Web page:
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Inside the venue: Sonoma Speakeasy

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The Sonoma Speakeasy and Music Hall, 452 First Street East, Suite G, Sonoma. sonomaspeakeasymusic.com

Many years ago, developers wanted to split up and renovate the old Food City Market on First Street East. There was much discussion about losing “old Sonoma.” But Safeway had already moved into its present location, after being where the Sonoma Valley Museum of Art is now.

Downtown Sonoma was changing. The writing was on the vacant walls of Food City. Progress.

What had been the back room and produce department at Food City became what is now the Sonoma Speakeasy and Music Hall. For a couple years now, owner Jodi Stevens has strived to offer a fine combination of good drink and great music at the Speakeasy. Recently, she appears to have hit her mark, as the Speakeasy is one hopping place to be.

Over a glass of local bubbles, Stevens recently told of her dream to own a place just like the Speakeasy. Having been raised in Rohnert Park and attending Rancho Cotati High School, she felt a strong connection to the area. When The Sonoma Speakeasy and American Music Hall was listed for sale by original operator Eric James, Stevens followed her heart and jumped in feet first.

Stevens established herself as a singer during high school, singing the “Star-Spangled Banner” at homecoming games and graduations. That gave her a taste for performing, and she was soon found singing in several well-known Sonoma County bands. She has performed at the Sonoma City Party with the band Crossfire.

With the Speakeasy, Stevens now has the chance to seek out and hire her favorite bands, find the new ones that pop up, and even perform with them, all on her own stage. Stevens regularly performs on Wednesday nights with the band Arcosonics. Local songbird Sue Albano said about Stevens, “Jodi’s spectacular voice graces the room now and then from her secret microphone behind the bar.” Talk about living the dream.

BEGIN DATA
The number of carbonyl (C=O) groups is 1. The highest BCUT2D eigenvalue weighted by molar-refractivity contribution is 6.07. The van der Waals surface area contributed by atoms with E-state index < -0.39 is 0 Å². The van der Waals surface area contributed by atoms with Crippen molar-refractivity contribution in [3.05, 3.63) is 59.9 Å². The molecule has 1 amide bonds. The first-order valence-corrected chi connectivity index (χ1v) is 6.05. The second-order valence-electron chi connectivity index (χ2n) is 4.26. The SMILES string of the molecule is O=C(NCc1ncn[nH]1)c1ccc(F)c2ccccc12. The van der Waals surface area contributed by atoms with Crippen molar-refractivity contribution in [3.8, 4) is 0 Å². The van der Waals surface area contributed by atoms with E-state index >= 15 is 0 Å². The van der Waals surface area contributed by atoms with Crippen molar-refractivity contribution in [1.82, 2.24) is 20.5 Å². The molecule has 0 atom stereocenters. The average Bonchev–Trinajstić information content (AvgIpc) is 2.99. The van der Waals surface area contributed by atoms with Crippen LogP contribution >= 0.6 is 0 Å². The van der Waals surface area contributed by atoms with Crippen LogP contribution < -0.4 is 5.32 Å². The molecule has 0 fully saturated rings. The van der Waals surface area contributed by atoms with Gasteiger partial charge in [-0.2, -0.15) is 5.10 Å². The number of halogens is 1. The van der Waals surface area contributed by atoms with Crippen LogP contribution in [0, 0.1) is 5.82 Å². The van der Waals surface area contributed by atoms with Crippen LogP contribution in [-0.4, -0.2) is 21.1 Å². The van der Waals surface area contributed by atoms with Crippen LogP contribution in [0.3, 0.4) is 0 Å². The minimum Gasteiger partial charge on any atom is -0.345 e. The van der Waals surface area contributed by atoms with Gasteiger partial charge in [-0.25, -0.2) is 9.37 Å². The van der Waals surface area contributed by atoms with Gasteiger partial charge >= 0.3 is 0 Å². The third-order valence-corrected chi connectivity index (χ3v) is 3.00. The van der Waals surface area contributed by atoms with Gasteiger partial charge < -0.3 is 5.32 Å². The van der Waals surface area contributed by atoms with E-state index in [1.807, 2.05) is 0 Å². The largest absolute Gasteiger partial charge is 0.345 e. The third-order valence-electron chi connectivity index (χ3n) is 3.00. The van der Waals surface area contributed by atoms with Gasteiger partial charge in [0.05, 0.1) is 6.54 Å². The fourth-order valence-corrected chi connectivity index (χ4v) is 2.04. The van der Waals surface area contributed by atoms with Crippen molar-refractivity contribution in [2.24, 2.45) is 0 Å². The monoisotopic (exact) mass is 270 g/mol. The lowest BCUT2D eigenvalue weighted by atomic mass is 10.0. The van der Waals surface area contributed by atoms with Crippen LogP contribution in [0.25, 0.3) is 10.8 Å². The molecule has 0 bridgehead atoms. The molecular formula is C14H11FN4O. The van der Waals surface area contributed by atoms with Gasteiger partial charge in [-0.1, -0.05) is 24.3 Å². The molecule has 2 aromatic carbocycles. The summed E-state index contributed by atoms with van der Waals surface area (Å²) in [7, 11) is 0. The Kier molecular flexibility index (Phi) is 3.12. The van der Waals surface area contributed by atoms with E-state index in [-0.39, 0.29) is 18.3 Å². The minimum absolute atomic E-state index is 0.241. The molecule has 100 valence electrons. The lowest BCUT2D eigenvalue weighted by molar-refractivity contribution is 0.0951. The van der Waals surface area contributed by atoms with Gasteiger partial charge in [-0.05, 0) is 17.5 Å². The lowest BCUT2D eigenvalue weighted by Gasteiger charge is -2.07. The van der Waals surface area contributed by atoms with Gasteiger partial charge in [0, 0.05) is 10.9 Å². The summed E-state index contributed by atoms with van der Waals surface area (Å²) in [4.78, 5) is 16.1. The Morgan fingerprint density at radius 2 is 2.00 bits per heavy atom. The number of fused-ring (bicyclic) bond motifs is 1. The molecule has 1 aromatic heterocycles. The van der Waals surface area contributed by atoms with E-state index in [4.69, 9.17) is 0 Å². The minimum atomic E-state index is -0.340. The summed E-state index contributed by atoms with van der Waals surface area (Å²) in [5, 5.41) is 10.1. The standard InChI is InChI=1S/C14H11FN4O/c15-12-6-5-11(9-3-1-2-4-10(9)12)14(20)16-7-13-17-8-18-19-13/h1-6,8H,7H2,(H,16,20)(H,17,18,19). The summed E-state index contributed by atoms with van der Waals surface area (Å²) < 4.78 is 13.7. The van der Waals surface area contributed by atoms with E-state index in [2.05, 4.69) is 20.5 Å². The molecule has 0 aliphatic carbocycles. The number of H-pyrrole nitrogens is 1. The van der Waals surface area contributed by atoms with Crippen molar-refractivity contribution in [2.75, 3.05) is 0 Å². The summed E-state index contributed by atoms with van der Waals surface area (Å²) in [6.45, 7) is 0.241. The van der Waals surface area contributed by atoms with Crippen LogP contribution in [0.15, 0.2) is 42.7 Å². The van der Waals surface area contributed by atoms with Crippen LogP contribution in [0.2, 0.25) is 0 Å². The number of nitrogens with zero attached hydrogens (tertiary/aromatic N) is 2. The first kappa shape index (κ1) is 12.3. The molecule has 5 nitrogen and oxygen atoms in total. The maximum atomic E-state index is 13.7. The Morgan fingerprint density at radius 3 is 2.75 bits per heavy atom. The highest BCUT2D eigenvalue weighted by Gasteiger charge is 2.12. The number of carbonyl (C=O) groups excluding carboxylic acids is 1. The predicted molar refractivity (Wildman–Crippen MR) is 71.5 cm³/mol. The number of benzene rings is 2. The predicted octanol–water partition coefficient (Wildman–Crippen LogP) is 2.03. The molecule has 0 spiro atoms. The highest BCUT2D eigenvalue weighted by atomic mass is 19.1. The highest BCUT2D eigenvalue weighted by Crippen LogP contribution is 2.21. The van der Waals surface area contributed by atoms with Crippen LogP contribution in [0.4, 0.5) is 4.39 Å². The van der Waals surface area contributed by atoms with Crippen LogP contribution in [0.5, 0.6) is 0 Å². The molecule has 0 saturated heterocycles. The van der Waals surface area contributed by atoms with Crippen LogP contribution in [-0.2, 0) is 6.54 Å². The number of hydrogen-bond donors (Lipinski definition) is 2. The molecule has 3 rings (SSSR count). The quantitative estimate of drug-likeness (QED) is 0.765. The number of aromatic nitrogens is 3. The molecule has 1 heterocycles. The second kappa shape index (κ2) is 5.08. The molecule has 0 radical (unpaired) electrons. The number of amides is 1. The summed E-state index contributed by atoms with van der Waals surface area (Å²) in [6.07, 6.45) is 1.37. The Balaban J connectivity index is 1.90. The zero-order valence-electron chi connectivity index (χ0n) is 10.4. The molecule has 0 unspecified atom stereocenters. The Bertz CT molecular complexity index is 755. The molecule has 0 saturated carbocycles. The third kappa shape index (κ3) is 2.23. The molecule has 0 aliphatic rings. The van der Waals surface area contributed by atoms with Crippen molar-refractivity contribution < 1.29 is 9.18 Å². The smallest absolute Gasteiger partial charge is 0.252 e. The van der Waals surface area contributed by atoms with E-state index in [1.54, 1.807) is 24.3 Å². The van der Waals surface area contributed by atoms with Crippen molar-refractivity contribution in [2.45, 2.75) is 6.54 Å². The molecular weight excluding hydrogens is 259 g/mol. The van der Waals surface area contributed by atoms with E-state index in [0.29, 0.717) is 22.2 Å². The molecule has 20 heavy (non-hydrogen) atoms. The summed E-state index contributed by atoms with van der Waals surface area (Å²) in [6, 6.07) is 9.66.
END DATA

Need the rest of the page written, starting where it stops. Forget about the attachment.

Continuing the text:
The Speakeasy now offers nine separate shows each week. Tuesday through Sunday, there is a lively and varied lineup of local and regional talent presented on the tiny stage. Tiny in size, that is. From that tiny stage comes some mighty big music.

Tuesday’s entertainment begins as the farmers market winds down. Wednesday belong to the Arcosonics, bringing a night of swing-flavored tunes. Saturday night is when one might find that ubiquitous form of music called “Americana.” Sunday’s early slot is slated for a small guitar-based act; the later spot goes to an open “blues jam.” Despite the weekly format, Stevens wants to make the Speakeasy “musically different every night.”

When Stevens took over the long rectangular space, the stage was placed awkwardly in the corner, making playing music and dancing cramped and restricted. Stevens moved the stage to the far end of the room, brought in her own sound system, and a cozy performance place was born. She has continued to make subtle improvements to the space. She still has a few more ideas of making it “... a little more fabulous.”

Stevens has sought to form and maintain a strong core of musicians and patrons. She said, “Our musical family outweighs us individually. We are blessed. The people here are all super great human beings.”

The bar at the Speakeasy offers beer and wine, but that sounds too limiting. Several of the drinks are reminiscent of more traditional cocktails. Their “Moscow Mule” is derived from flavored sake. Local, yet hard to find wines and beers comprise the impressive list. Stevens says they offer about a dozen non-alcoholic beverage choices.

The Sonoma Speakeasy and Music Hall, 452 First Street East, Suite G, Sonoma. sonomaspeakeasymusic.com

All in all, Stevens want to “keep people happy.” She told of being very conscious of volume levels in the small room, and even offers ear plugs to listeners. All efforts are made to provide patrons with what Stevens calls a “joyous experience.”

Sue Albano enjoys the Speakeasy, and plays there often.

“There’s something mysterious and mischievous about this awesome little hole in the wall,” she said.

A new band called the Sidemen has also found the Speakeasy to be a great place to play. All seasoned musicians, they have spread the word among their peers about this cozy new place. In recent weeks, several very well-known players have found their way onto the stage at the Speakeasy.

It’s no wonder. “It’s like home,” Stevens offers.